2. Hmm... I agree with HP - the first two sequels improved upon the world, adding depth and solid characterization.

    Artemis Fowl: The Arctic Incident, the second book in the series, is much stronger than the first in plot and all my family enjoyed it more. It remains my favorite overall, to-date, because the characters were all growing, but it was still very much in tune with the first.

    Lee and Taro series: The Hero Strikes Back, is a far more engaging book than the first, a tighter plot and finally some real understanding between the two MCs.

    Kate Daniels series: Every sequel has probably been better than the one before and for sure they have all been better than the first, which while necessary to introduce the world, lacks emotion since our narrator Kate is very emotionally cut off. It is not until the sequels where she really starts having relationships and friends that the story really comes alive and meaningful.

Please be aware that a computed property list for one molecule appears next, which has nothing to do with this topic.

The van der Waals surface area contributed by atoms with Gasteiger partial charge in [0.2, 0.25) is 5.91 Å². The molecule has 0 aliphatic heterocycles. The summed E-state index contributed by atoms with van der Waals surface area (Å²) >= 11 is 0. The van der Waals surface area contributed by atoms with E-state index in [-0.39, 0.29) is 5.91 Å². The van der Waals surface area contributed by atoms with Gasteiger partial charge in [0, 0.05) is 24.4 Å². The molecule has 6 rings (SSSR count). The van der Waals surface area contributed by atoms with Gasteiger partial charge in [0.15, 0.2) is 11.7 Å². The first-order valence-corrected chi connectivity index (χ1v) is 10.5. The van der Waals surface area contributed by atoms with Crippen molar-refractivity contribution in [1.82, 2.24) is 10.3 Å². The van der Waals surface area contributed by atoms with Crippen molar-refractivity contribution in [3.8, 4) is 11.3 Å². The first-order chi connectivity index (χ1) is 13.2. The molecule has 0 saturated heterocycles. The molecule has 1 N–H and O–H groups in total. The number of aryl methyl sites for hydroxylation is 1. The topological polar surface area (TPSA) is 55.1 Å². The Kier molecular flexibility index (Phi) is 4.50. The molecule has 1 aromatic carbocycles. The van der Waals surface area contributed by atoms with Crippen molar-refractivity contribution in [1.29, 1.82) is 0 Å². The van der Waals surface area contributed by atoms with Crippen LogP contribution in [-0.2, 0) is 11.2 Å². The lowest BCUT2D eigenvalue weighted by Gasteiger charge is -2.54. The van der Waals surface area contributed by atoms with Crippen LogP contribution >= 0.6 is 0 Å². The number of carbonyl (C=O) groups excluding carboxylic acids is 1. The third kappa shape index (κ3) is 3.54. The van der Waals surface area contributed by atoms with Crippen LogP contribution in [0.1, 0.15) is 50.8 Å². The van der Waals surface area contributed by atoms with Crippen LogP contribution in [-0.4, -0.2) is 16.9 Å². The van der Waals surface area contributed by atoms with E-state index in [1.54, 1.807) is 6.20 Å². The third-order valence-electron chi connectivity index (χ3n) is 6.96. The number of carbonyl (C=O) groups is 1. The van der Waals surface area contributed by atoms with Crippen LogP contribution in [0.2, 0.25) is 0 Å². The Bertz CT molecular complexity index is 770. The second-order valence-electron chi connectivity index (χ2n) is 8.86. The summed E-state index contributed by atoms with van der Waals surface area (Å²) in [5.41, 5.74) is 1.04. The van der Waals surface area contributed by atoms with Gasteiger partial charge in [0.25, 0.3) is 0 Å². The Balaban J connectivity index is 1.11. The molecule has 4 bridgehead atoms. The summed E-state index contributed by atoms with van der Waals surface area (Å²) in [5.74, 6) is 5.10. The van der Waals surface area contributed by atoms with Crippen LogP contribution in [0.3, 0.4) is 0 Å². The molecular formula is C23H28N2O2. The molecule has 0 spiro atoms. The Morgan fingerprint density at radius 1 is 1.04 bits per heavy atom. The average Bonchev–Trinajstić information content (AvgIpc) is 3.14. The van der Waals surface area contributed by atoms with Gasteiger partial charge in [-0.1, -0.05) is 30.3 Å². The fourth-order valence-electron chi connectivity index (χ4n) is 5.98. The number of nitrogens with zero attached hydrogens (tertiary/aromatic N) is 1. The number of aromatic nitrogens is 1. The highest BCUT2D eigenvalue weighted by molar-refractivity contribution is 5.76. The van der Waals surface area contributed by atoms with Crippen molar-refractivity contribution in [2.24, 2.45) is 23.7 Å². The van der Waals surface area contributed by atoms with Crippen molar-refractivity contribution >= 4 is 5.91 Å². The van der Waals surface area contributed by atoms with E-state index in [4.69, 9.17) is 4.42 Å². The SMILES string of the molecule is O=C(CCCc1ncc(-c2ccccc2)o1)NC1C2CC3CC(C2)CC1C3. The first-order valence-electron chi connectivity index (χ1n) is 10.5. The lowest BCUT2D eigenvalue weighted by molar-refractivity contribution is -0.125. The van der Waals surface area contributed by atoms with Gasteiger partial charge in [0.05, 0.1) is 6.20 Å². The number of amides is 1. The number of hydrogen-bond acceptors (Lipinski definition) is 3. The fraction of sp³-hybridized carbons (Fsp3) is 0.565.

I loved Patricia Wrede's sequels to Sorcery and Cecilia, Dealing with Dragons and Mairelon the Magician - each and every one took the characters and gave them a new adventure that revealed something more about them or took them to a new level emotionally, all with logical plots and with good reason for another volume. You never felt as if you were cheated on the first book, with stuff left out or filler added to allow for a sequel-it was an organic and necessary chapter in the character's story. Except for Dragons, all could have been left with one, but the sequels finish the stories in a way that leaves the reader 100% happy there was a sequel.